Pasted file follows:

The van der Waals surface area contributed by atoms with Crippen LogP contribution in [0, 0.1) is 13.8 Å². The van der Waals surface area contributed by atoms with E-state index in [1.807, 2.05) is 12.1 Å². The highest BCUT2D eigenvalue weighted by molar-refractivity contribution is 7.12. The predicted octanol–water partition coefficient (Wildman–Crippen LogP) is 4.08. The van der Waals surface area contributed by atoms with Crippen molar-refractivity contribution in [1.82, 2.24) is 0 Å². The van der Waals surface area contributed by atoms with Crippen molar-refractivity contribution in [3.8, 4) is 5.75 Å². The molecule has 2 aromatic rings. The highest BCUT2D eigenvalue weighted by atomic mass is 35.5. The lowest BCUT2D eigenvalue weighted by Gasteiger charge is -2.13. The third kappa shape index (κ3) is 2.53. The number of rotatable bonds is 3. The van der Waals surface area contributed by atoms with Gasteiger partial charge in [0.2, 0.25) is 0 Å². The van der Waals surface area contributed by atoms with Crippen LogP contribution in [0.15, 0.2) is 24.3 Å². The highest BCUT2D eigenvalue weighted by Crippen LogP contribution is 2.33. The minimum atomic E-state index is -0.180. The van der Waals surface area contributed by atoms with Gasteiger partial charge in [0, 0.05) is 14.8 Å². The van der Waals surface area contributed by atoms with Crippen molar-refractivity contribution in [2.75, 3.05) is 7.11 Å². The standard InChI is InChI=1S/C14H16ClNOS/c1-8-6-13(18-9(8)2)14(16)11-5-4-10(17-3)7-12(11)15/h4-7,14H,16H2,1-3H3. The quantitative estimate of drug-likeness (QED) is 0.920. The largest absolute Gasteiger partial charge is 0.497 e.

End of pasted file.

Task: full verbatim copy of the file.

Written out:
The van der Waals surface area contributed by atoms with Crippen LogP contribution in [0, 0.1) is 13.8 Å². The van der Waals surface area contributed by atoms with E-state index in [1.807, 2.05) is 12.1 Å². The highest BCUT2D eigenvalue weighted by molar-refractivity contribution is 7.12. The predicted octanol–water partition coefficient (Wildman–Crippen LogP) is 4.08. The van der Waals surface area contributed by atoms with Crippen molar-refractivity contribution in [1.82, 2.24) is 0 Å². The van der Waals surface area contributed by atoms with Crippen molar-refractivity contribution in [3.8, 4) is 5.75 Å². The molecule has 2 aromatic rings. The highest BCUT2D eigenvalue weighted by atomic mass is 35.5. The lowest BCUT2D eigenvalue weighted by Gasteiger charge is -2.13. The third kappa shape index (κ3) is 2.53. The number of rotatable bonds is 3. The van der Waals surface area contributed by atoms with Gasteiger partial charge in [0.2, 0.25) is 0 Å². The van der Waals surface area contributed by atoms with Crippen LogP contribution in [0.15, 0.2) is 24.3 Å². The highest BCUT2D eigenvalue weighted by Crippen LogP contribution is 2.33. The minimum atomic E-state index is -0.180. The van der Waals surface area contributed by atoms with Gasteiger partial charge in [0, 0.05) is 14.8 Å². The van der Waals surface area contributed by atoms with Crippen molar-refractivity contribution in [2.75, 3.05) is 7.11 Å². The standard InChI is InChI=1S/C14H16ClNOS/c1-8-6-13(18-9(8)2)14(16)11-5-4-10(17-3)7-12(11)15/h4-7,14H,16H2,1-3H3. The quantitative estimate of drug-likeness (QED) is 0.920. The largest absolute Gasteiger partial charge is 0.497 e.